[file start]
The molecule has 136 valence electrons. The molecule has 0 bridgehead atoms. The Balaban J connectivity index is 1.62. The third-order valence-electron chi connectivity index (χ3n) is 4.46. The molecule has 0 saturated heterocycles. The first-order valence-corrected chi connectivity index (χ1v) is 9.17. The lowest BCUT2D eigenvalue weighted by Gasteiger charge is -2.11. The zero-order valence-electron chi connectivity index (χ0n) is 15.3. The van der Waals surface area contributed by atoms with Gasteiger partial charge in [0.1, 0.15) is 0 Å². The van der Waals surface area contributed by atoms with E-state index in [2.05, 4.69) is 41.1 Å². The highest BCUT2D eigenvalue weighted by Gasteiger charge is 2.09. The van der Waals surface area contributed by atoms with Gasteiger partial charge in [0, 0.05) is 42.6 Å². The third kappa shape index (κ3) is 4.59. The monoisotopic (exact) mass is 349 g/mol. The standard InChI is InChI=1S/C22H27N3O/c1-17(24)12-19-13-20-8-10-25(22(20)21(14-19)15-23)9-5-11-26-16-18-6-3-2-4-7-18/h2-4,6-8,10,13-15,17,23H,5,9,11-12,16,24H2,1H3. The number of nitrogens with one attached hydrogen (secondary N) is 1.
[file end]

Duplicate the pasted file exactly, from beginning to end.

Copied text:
The molecule has 136 valence electrons. The molecule has 0 bridgehead atoms. The Balaban J connectivity index is 1.62. The third-order valence-electron chi connectivity index (χ3n) is 4.46. The molecule has 0 saturated heterocycles. The first-order valence-corrected chi connectivity index (χ1v) is 9.17. The lowest BCUT2D eigenvalue weighted by Gasteiger charge is -2.11. The zero-order valence-electron chi connectivity index (χ0n) is 15.3. The van der Waals surface area contributed by atoms with Gasteiger partial charge in [0.1, 0.15) is 0 Å². The van der Waals surface area contributed by atoms with E-state index in [2.05, 4.69) is 41.1 Å². The highest BCUT2D eigenvalue weighted by Gasteiger charge is 2.09. The van der Waals surface area contributed by atoms with Gasteiger partial charge in [0, 0.05) is 42.6 Å². The third kappa shape index (κ3) is 4.59. The monoisotopic (exact) mass is 349 g/mol. The standard InChI is InChI=1S/C22H27N3O/c1-17(24)12-19-13-20-8-10-25(22(20)21(14-19)15-23)9-5-11-26-16-18-6-3-2-4-7-18/h2-4,6-8,10,13-15,17,23H,5,9,11-12,16,24H2,1H3. The number of nitrogens with one attached hydrogen (secondary N) is 1.